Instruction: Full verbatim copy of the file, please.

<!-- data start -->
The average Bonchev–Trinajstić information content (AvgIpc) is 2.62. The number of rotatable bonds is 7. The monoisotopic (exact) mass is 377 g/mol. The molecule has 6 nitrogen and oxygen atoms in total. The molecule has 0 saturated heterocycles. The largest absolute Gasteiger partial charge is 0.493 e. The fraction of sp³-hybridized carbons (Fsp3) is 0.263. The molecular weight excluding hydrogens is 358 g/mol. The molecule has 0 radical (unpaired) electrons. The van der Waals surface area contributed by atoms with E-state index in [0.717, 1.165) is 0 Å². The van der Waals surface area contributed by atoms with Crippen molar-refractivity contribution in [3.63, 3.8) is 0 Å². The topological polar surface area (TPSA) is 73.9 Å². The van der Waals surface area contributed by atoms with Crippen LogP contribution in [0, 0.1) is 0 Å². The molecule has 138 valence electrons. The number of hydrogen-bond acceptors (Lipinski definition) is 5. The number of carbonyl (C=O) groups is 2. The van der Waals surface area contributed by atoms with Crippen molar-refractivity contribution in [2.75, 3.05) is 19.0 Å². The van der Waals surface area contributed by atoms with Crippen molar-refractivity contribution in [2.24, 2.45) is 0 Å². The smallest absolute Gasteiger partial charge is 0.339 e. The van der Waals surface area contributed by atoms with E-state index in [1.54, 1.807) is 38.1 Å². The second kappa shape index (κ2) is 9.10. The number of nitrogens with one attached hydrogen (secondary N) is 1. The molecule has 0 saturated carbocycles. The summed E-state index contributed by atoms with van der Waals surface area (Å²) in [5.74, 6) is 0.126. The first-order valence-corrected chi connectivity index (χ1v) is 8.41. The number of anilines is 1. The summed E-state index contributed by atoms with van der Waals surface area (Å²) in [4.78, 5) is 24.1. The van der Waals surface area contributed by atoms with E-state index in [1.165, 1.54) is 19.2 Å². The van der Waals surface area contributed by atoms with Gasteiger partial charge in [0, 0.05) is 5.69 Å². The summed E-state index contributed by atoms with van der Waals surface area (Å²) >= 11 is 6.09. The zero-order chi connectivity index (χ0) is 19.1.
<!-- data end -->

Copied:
The average Bonchev–Trinajstić information content (AvgIpc) is 2.62. The number of rotatable bonds is 7. The monoisotopic (exact) mass is 377 g/mol. The molecule has 6 nitrogen and oxygen atoms in total. The molecule has 0 saturated heterocycles. The largest absolute Gasteiger partial charge is 0.493 e. The fraction of sp³-hybridized carbons (Fsp3) is 0.263. The molecular weight excluding hydrogens is 358 g/mol. The molecule has 0 radical (unpaired) electrons. The van der Waals surface area contributed by atoms with E-state index in [0.717, 1.165) is 0 Å². The van der Waals surface area contributed by atoms with Crippen molar-refractivity contribution in [3.63, 3.8) is 0 Å². The topological polar surface area (TPSA) is 73.9 Å². The van der Waals surface area contributed by atoms with Crippen LogP contribution in [0, 0.1) is 0 Å². The molecule has 138 valence electrons. The number of hydrogen-bond acceptors (Lipinski definition) is 5. The number of carbonyl (C=O) groups is 2. The van der Waals surface area contributed by atoms with Crippen molar-refractivity contribution in [2.75, 3.05) is 19.0 Å². The van der Waals surface area contributed by atoms with Crippen molar-refractivity contribution in [2.24, 2.45) is 0 Å². The smallest absolute Gasteiger partial charge is 0.339 e. The van der Waals surface area contributed by atoms with E-state index in [1.54, 1.807) is 38.1 Å². The second kappa shape index (κ2) is 9.10. The number of nitrogens with one attached hydrogen (secondary N) is 1. The molecule has 0 saturated carbocycles. The summed E-state index contributed by atoms with van der Waals surface area (Å²) in [5.74, 6) is 0.126. The first-order valence-corrected chi connectivity index (χ1v) is 8.41. The number of anilines is 1. The summed E-state index contributed by atoms with van der Waals surface area (Å²) in [4.78, 5) is 24.1. The van der Waals surface area contributed by atoms with E-state index in [1.165, 1.54) is 19.2 Å². The van der Waals surface area contributed by atoms with Gasteiger partial charge in [0, 0.05) is 5.69 Å². The summed E-state index contributed by atoms with van der Waals surface area (Å²) >= 11 is 6.09. The zero-order chi connectivity index (χ0) is 19.1.